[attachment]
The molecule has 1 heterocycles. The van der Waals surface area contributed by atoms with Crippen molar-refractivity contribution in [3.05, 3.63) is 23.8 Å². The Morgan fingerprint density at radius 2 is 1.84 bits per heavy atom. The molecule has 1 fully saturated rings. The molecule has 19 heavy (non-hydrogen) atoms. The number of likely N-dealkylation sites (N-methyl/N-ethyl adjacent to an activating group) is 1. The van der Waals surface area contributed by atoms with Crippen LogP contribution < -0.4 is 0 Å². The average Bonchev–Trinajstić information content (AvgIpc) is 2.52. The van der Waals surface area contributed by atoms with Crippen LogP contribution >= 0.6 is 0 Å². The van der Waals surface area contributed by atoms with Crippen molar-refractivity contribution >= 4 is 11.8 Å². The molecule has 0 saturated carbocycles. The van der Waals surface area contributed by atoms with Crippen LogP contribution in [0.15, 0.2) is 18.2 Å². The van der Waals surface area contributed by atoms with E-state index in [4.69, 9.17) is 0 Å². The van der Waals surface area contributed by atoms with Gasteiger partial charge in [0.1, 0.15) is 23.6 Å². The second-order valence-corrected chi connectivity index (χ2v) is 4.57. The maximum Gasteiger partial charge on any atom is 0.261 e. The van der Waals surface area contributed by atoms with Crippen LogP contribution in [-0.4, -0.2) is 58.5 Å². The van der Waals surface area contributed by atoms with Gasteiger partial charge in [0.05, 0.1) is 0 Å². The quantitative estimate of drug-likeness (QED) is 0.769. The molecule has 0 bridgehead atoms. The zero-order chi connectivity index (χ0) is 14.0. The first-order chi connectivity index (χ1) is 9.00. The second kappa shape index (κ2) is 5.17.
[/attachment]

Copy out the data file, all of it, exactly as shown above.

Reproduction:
The molecule has 1 heterocycles. The van der Waals surface area contributed by atoms with Crippen molar-refractivity contribution in [3.05, 3.63) is 23.8 Å². The Morgan fingerprint density at radius 2 is 1.84 bits per heavy atom. The molecule has 1 fully saturated rings. The molecule has 19 heavy (non-hydrogen) atoms. The number of likely N-dealkylation sites (N-methyl/N-ethyl adjacent to an activating group) is 1. The van der Waals surface area contributed by atoms with Crippen LogP contribution < -0.4 is 0 Å². The average Bonchev–Trinajstić information content (AvgIpc) is 2.52. The van der Waals surface area contributed by atoms with Crippen LogP contribution >= 0.6 is 0 Å². The van der Waals surface area contributed by atoms with Crippen molar-refractivity contribution >= 4 is 11.8 Å². The molecule has 0 saturated carbocycles. The van der Waals surface area contributed by atoms with Crippen LogP contribution in [0.15, 0.2) is 18.2 Å². The van der Waals surface area contributed by atoms with E-state index in [4.69, 9.17) is 0 Å². The van der Waals surface area contributed by atoms with Gasteiger partial charge in [0.1, 0.15) is 23.6 Å². The second-order valence-corrected chi connectivity index (χ2v) is 4.57. The maximum Gasteiger partial charge on any atom is 0.261 e. The van der Waals surface area contributed by atoms with Crippen LogP contribution in [-0.4, -0.2) is 58.5 Å². The van der Waals surface area contributed by atoms with Gasteiger partial charge in [0.05, 0.1) is 0 Å². The quantitative estimate of drug-likeness (QED) is 0.769. The molecule has 0 bridgehead atoms. The zero-order chi connectivity index (χ0) is 14.0. The first-order chi connectivity index (χ1) is 9.00. The second kappa shape index (κ2) is 5.17.